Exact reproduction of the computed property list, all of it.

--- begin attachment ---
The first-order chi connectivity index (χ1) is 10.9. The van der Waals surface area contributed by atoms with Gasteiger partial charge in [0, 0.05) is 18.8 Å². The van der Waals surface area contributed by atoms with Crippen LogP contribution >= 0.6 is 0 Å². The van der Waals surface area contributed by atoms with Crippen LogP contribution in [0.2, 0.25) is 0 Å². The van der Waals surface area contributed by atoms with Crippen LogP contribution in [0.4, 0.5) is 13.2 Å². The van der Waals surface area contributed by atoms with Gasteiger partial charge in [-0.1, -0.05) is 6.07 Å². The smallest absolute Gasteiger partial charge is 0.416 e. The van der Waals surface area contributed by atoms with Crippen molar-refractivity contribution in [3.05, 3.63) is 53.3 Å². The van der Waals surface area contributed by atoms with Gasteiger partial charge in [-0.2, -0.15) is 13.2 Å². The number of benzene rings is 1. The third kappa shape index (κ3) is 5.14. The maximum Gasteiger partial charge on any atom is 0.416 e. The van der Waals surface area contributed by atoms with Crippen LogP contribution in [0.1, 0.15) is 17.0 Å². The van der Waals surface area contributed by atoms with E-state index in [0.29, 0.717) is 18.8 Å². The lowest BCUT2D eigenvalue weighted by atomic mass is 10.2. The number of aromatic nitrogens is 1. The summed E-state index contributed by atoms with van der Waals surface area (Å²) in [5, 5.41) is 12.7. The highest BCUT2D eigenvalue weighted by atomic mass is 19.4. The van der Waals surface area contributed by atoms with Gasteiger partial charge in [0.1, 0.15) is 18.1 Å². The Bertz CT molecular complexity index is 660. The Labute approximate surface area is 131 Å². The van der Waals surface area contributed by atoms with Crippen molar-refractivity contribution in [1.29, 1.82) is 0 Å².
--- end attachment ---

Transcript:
The first-order chi connectivity index (χ1) is 10.9. The van der Waals surface area contributed by atoms with Gasteiger partial charge in [0, 0.05) is 18.8 Å². The van der Waals surface area contributed by atoms with Crippen LogP contribution >= 0.6 is 0 Å². The van der Waals surface area contributed by atoms with Crippen LogP contribution in [0.2, 0.25) is 0 Å². The van der Waals surface area contributed by atoms with Crippen LogP contribution in [0.4, 0.5) is 13.2 Å². The van der Waals surface area contributed by atoms with Gasteiger partial charge in [-0.1, -0.05) is 6.07 Å². The smallest absolute Gasteiger partial charge is 0.416 e. The van der Waals surface area contributed by atoms with Crippen molar-refractivity contribution in [3.05, 3.63) is 53.3 Å². The van der Waals surface area contributed by atoms with Gasteiger partial charge in [-0.2, -0.15) is 13.2 Å². The number of benzene rings is 1. The third kappa shape index (κ3) is 5.14. The maximum Gasteiger partial charge on any atom is 0.416 e. The van der Waals surface area contributed by atoms with Crippen LogP contribution in [0.1, 0.15) is 17.0 Å². The van der Waals surface area contributed by atoms with E-state index in [0.29, 0.717) is 18.8 Å². The lowest BCUT2D eigenvalue weighted by atomic mass is 10.2. The number of aromatic nitrogens is 1. The summed E-state index contributed by atoms with van der Waals surface area (Å²) in [5, 5.41) is 12.7. The highest BCUT2D eigenvalue weighted by atomic mass is 19.4. The van der Waals surface area contributed by atoms with Gasteiger partial charge in [0.1, 0.15) is 18.1 Å². The Bertz CT molecular complexity index is 660. The Labute approximate surface area is 131 Å². The van der Waals surface area contributed by atoms with Crippen molar-refractivity contribution in [1.29, 1.82) is 0 Å².